News / Asia

Karzai Visits Pakistan for Help on Taliban Peace Talks

Pakistan's Prime Minister Nawaz Sharif (R) speaks during a joint news conference as Afghan President Hamid Karzai listens at the prime minister's residence in Islamabad, Aug. 26, 2013.
Pakistan's Prime Minister Nawaz Sharif (R) speaks during a joint news conference as Afghan President Hamid Karzai listens at the prime minister's residence in Islamabad, Aug. 26, 2013.
Ayaz Gul
Afghan President Hamid Karzai met with Pakistan’s new Prime Minister Nawaz Sharif in Islamabad to urge him to help further a troubled political reconciliation process in Afghanistan by providing “opportunities or a platform” for talks between his peace negotiators and the Taliban. The talks apparently did not lead to any significant breakthroughs.

The two men held wide-ranging discussions on how to deepen bilateral relations in areas such as trade, economy, energy and communications.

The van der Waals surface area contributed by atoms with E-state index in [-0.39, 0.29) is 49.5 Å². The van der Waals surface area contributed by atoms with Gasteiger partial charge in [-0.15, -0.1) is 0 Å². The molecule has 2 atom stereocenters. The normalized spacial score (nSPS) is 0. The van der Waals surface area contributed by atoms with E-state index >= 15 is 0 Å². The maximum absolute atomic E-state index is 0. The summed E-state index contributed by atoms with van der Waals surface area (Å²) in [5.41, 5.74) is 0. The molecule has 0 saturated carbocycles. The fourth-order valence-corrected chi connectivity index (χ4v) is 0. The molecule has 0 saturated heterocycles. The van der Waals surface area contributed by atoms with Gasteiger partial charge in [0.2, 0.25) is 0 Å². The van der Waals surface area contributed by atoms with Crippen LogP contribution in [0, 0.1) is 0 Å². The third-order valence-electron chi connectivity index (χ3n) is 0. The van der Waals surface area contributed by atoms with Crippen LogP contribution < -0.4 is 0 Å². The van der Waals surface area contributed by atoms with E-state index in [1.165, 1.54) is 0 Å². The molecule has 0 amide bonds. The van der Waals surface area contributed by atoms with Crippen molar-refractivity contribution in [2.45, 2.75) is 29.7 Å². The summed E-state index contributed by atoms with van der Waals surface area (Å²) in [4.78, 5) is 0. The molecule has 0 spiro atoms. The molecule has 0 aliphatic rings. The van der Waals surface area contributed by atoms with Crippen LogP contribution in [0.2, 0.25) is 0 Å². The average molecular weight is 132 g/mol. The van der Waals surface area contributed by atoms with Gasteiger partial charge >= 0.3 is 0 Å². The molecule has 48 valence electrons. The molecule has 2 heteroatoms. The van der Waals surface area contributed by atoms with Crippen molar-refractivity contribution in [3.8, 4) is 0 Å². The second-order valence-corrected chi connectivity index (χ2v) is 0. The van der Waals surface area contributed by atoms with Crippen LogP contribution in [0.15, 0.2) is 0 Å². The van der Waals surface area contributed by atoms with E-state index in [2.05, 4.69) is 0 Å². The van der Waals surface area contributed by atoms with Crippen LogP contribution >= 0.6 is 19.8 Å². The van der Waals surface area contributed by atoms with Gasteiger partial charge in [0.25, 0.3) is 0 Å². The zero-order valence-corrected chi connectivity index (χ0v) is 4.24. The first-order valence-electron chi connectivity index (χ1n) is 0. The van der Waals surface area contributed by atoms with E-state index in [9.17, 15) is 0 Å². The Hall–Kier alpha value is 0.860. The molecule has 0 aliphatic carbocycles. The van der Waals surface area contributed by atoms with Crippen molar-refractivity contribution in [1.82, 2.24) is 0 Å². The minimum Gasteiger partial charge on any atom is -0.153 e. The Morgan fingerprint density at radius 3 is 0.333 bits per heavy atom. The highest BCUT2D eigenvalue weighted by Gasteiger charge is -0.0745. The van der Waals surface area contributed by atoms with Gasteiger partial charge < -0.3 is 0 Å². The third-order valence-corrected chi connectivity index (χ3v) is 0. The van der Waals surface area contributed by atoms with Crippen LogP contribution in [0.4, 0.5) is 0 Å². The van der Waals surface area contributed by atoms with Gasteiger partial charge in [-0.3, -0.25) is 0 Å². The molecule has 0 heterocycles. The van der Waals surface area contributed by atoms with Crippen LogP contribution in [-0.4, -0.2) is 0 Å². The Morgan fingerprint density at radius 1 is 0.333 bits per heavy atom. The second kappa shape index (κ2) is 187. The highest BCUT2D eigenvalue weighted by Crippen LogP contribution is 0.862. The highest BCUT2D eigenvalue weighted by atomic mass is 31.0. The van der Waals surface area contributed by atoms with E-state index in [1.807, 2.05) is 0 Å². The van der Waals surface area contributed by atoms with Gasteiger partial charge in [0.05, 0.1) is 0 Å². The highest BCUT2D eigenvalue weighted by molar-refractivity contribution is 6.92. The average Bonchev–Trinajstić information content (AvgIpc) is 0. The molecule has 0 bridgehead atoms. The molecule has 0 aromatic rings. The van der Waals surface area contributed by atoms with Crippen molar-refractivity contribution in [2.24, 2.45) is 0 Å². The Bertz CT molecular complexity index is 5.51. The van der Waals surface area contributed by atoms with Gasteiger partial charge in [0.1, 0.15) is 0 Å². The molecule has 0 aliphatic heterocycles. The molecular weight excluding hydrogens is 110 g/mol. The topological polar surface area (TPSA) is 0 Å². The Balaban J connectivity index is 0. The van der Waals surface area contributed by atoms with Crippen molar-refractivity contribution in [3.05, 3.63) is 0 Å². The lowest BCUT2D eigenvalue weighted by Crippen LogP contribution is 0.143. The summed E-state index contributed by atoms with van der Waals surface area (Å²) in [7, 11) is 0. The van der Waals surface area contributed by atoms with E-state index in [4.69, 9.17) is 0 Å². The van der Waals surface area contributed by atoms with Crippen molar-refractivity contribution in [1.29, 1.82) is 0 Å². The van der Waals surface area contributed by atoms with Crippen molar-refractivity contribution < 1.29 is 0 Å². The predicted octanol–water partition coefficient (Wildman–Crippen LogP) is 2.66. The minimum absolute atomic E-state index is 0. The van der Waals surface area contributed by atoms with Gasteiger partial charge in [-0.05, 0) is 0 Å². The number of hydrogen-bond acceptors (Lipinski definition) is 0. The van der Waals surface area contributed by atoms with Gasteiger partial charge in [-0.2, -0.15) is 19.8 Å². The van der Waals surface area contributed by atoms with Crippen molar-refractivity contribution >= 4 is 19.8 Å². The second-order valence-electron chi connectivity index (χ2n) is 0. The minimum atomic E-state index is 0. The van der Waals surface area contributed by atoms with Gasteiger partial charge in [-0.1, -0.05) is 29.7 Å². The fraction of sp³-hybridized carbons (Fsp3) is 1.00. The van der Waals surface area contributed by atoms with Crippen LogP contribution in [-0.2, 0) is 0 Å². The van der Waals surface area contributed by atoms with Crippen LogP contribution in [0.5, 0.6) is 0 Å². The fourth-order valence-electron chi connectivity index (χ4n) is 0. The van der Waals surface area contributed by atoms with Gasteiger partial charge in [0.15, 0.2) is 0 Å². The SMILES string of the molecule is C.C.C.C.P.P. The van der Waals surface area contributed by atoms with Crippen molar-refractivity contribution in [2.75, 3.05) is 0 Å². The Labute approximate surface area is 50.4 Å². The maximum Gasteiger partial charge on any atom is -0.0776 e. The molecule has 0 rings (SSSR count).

They also oversaw the signing of a comprehensive agreement by their finance ministers to speed up bilateral economic and development projects.
Karzai later told reporters together with Sharif that he also emphasized the need for enhancing joint efforts to counter extremism and promote peace and stability on both sides of their shared border.
 
“We discussed this in regard primarily and with emphasis the issue of joint fight against extremism," he explained, "and reconciliation and peace building in Afghanistan with the expectation that the government of Pakistan will facilitate and help in manners it can to the peace process in Afghanistan and in providing opportunities or a platform for talks between the Afghan High Peace Council and the Taliban movement."
 
Sharif for his part highlighted the importance of the timing of Karzai’s visit to Pakistan, citing next April’s presidential election in Afghanistan and the planned withdrawal of NATO forces from the country by the end of next year.
He reaffirmed Pakistan's "strong and sincere support for the Afghan peace and reconciliation process." These efforts, Sharif reiterated, will have to be led by Afghans.